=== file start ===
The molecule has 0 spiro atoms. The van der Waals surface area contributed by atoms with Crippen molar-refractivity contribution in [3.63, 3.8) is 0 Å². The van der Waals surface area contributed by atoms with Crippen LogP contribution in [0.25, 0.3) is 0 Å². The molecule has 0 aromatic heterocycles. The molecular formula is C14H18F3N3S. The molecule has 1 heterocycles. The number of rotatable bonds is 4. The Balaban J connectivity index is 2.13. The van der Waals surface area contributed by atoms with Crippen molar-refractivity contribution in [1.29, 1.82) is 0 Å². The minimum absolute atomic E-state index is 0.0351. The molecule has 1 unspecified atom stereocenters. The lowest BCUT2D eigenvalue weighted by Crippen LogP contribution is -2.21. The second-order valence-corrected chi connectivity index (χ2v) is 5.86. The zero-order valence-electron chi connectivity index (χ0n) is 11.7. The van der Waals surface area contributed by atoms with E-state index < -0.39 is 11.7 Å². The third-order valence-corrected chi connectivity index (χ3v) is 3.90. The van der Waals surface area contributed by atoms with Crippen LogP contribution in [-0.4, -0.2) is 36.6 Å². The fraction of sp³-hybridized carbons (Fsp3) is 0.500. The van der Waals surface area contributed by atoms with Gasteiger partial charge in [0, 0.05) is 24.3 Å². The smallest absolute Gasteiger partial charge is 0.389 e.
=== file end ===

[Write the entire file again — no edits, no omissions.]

The molecule has 0 spiro atoms. The van der Waals surface area contributed by atoms with Crippen molar-refractivity contribution in [3.63, 3.8) is 0 Å². The van der Waals surface area contributed by atoms with Crippen LogP contribution in [0.25, 0.3) is 0 Å². The molecule has 0 aromatic heterocycles. The molecular formula is C14H18F3N3S. The molecule has 1 heterocycles. The number of rotatable bonds is 4. The Balaban J connectivity index is 2.13. The van der Waals surface area contributed by atoms with Crippen molar-refractivity contribution in [1.29, 1.82) is 0 Å². The minimum absolute atomic E-state index is 0.0351. The molecule has 1 unspecified atom stereocenters. The lowest BCUT2D eigenvalue weighted by Crippen LogP contribution is -2.21. The second-order valence-corrected chi connectivity index (χ2v) is 5.86. The zero-order valence-electron chi connectivity index (χ0n) is 11.7. The van der Waals surface area contributed by atoms with E-state index < -0.39 is 11.7 Å². The third-order valence-corrected chi connectivity index (χ3v) is 3.90. The van der Waals surface area contributed by atoms with Crippen LogP contribution in [-0.4, -0.2) is 36.6 Å². The fraction of sp³-hybridized carbons (Fsp3) is 0.500. The van der Waals surface area contributed by atoms with Gasteiger partial charge in [0, 0.05) is 24.3 Å². The smallest absolute Gasteiger partial charge is 0.389 e.